CHERYL (WILL RUIN YOUR LIFE)

 

Dearest readers,

 

Haven’t you heard of the incredible CHERYL ?

Who are they ? What are they ? Where do they come from ?

 

CHERYL is a wildly creative gang composed of four young Brooklynites who started throwing insane costume parties around NYC about five years ago. They’ve since been touring Europe, setting up parties in the most unexpected places, and are just about to invade Paris for the very first time on Saturday.

Let me introduce you to the delightful Nick Schiarizzi, CHERYL’s resident DJ, who kindly accepted to shed some light on CHERYL’s nightly fabulousness before Saturday’s exclusive CHERYL WILL RUIN YOUR LIFE party at the Nuba, the new trendy bar on top of the Docks.

 

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– What does CHERYL stand for ? Is there a specific meaning attached to this name ?

 

CHERYL is our name, but it’s pretty hard for us to explain why. Initially the name made us laugh, as it’s a bit of an awkward name for a party and artist collective. But over time we’ve come to realize it’s the perfect name for us, for reasons we can’t completely describe. Some of us think it’s an everyday name – everyone in the US knows a CHERYL – others in our group think it’s a reference to the people we grew up with.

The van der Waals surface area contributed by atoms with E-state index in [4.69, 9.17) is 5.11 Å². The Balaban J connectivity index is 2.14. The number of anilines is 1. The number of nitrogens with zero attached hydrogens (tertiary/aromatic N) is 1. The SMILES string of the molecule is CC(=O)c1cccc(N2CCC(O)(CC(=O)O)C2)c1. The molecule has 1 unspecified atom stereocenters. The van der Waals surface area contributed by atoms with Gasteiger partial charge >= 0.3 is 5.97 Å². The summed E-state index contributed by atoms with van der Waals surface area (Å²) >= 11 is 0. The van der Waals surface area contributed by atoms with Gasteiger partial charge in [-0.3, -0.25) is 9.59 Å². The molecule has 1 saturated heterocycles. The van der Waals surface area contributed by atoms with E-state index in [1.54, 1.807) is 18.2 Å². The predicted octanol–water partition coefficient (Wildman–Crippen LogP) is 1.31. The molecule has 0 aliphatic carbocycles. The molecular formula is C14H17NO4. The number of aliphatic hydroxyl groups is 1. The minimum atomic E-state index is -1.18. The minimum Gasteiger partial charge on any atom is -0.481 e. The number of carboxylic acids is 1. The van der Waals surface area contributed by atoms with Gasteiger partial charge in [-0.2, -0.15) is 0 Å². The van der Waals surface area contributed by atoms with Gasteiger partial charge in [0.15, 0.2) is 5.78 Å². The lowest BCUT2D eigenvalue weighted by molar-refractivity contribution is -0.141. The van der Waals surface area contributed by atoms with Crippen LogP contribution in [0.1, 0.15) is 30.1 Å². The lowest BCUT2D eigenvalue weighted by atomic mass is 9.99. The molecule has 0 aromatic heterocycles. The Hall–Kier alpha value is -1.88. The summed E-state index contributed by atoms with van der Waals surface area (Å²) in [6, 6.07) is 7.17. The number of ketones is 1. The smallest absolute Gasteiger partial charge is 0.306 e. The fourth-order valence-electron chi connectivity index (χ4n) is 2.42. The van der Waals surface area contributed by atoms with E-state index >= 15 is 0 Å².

– Why this uncanny fascination with blood and glitter ?

 

CHERYL is all about realizing you’re alive, and pushing everything to the extreme. When you get that perspective on things, to not take anything for granted, and to party as hard as possible (because why wouldn’t you?), things come together, and CHERYL comes to life. A lot of our themes have to do with mortality and blood obviously ties in with that. The glitter just takes everything to the next level.

 

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– What do you think of the attitude of our generation toward partying ? Do you feel young people are more eager to party and participate in costume parties ?

 

We think partying is different everywhere, and everyone has a different reason for partying. It’s a bit hard to answer this question in a general way, but we find that there are plenty of young people, new to clubbing and partying, who love what we do, just as much as some of the older, more seasoned club-goers. I think that people are equally excited across the ages to come and party with us and get dressed up – the younger ones might self-destruct a bit more on the dance floor, which we appreciate.